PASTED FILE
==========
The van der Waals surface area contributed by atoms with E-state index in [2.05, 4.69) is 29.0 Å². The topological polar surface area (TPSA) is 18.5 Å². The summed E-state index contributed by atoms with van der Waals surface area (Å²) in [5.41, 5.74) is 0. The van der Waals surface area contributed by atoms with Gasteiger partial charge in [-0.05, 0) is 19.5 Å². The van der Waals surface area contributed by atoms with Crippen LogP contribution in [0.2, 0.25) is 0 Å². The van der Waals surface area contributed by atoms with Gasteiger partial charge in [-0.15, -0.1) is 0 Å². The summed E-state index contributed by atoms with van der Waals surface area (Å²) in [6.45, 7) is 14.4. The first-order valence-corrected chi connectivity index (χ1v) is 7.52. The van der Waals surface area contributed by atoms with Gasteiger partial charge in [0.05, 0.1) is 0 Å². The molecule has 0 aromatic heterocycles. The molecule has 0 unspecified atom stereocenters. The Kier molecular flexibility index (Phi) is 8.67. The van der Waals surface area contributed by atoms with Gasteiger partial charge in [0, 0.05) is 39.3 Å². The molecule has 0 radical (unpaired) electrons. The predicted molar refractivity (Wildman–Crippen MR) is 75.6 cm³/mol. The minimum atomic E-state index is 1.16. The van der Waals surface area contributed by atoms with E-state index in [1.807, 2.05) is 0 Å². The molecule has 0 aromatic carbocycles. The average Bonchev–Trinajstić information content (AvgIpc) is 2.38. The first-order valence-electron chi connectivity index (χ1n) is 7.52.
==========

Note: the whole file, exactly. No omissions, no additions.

The van der Waals surface area contributed by atoms with E-state index in [2.05, 4.69) is 29.0 Å². The topological polar surface area (TPSA) is 18.5 Å². The summed E-state index contributed by atoms with van der Waals surface area (Å²) in [5.41, 5.74) is 0. The van der Waals surface area contributed by atoms with Gasteiger partial charge in [-0.05, 0) is 19.5 Å². The van der Waals surface area contributed by atoms with Crippen LogP contribution in [0.2, 0.25) is 0 Å². The van der Waals surface area contributed by atoms with Gasteiger partial charge in [-0.15, -0.1) is 0 Å². The summed E-state index contributed by atoms with van der Waals surface area (Å²) in [6.45, 7) is 14.4. The first-order valence-corrected chi connectivity index (χ1v) is 7.52. The van der Waals surface area contributed by atoms with Gasteiger partial charge in [0.05, 0.1) is 0 Å². The molecule has 0 aromatic heterocycles. The molecule has 0 unspecified atom stereocenters. The Kier molecular flexibility index (Phi) is 8.67. The van der Waals surface area contributed by atoms with Gasteiger partial charge in [0, 0.05) is 39.3 Å². The molecule has 0 radical (unpaired) electrons. The predicted molar refractivity (Wildman–Crippen MR) is 75.6 cm³/mol. The minimum atomic E-state index is 1.16. The van der Waals surface area contributed by atoms with E-state index in [1.807, 2.05) is 0 Å². The molecule has 0 aromatic carbocycles. The average Bonchev–Trinajstić information content (AvgIpc) is 2.38. The first-order valence-electron chi connectivity index (χ1n) is 7.52.